By: Eric Hamblett
Recently, I embarked on two week road trip and relied solely on my smartphone for directions, recommendations and communication. Yet whether I was finding hotels, places to eat or tickets to buy, my device was constantly overheating. I wanted to engage during this “down time” but had no hands free way to do so. It became obvious to me that cars have potential to bridge a necessary gap in local search.
Doing some research I learned that companies such as BMW and Audi have already created their own infotainment systems, integrating with Google and Yelp to keep drivers informed. Yet, this proprietary technology has several limitations. The most apparent one is that it does not automatically sync with the smartphone in the driver’s pocket.
If the auto industry is determined to connect cars with the web, then the key to this will be integrating mobile software. One example of this is Apple’s newest feature, iOS7 in the Car. This concept allows drivers to access their full suite of iPhone features from behind the wheel, utilizing Siri for a hands free experience.
In a recent article from Street Fight, Ali Alami outlined several ways mobile development could interface with in-car experiences. The most revealing to me were opportunities to solve Data, Context and sharing issues from within a vehicle.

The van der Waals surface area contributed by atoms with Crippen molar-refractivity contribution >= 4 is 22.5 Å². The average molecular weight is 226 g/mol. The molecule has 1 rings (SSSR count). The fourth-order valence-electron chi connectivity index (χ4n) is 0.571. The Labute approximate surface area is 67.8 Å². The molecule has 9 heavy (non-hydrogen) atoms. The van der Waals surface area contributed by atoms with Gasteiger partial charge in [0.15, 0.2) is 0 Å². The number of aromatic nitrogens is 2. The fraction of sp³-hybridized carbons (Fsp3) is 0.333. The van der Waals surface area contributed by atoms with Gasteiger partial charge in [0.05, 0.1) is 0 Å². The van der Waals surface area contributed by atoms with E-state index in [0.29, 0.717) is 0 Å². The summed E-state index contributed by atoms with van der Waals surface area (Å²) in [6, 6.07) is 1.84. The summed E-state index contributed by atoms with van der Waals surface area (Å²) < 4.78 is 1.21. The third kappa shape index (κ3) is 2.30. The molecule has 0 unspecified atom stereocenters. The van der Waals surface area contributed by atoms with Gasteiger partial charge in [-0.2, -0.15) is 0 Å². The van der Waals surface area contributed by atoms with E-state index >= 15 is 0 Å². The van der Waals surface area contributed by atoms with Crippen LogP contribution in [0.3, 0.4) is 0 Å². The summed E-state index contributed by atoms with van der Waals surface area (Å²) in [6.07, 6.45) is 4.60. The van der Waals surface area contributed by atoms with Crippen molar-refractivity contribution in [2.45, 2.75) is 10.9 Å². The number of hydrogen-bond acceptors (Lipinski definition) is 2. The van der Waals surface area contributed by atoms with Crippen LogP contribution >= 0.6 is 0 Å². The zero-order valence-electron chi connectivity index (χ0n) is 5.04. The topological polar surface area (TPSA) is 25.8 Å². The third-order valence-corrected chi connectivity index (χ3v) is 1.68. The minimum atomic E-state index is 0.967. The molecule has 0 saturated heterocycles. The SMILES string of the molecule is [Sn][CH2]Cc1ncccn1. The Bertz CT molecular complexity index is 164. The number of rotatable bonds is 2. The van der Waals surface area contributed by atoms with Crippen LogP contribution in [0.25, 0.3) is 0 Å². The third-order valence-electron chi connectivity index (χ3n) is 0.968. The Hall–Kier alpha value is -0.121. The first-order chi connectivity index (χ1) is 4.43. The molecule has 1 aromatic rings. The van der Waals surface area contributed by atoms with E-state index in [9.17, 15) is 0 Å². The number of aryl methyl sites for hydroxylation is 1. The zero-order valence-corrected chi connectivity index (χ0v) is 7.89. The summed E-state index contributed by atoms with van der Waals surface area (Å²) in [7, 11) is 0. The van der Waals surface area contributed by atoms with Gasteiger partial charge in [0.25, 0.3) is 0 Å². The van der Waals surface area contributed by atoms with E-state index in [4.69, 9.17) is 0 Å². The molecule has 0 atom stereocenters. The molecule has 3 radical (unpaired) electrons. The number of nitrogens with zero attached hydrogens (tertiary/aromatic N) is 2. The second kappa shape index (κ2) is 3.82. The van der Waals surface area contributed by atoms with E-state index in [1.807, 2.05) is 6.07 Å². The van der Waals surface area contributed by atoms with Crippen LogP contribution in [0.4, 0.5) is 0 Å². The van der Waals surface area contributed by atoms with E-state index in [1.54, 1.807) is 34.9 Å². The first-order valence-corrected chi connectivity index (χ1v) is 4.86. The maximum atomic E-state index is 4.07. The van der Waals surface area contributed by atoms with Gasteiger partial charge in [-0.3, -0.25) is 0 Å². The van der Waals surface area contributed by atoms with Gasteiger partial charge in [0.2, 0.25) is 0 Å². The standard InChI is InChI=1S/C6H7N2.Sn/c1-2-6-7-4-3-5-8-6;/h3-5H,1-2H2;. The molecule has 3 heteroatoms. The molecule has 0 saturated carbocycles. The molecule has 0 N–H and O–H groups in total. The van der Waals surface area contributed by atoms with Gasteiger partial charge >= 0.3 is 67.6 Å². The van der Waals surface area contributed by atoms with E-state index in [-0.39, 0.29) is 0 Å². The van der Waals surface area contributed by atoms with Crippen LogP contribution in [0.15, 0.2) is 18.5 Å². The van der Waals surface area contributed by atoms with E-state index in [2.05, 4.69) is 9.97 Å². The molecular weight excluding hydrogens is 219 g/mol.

Issues with growing data usage in cars could be solved with connecting infotainment systems to wifi networks when vehicles are parked. The Nissan Leaf currently does this to update application data within its system.
A “smart car” can detect its context in relation to factors such as vehicle maintenance and traffic patterns. For example, if interior work is required, it can promote local services, or if traffic is bad, perhaps food options along the way.
This will allow drivers to share “ambient location” data in real time. Glympse is a company that has partnered with Ford and BMW to share detailed information from car to device such as speed, what music is playing and destination information.
The best use case for these “smart cars” will be in suburban America, where vehicles are an irreplaceable part of life. If you think of how a company such as FourSquare has gamified walkable cities, imagining a car platform doing the same for suburbia isn’t so far off. I know I hope my next car has some of these tools built in.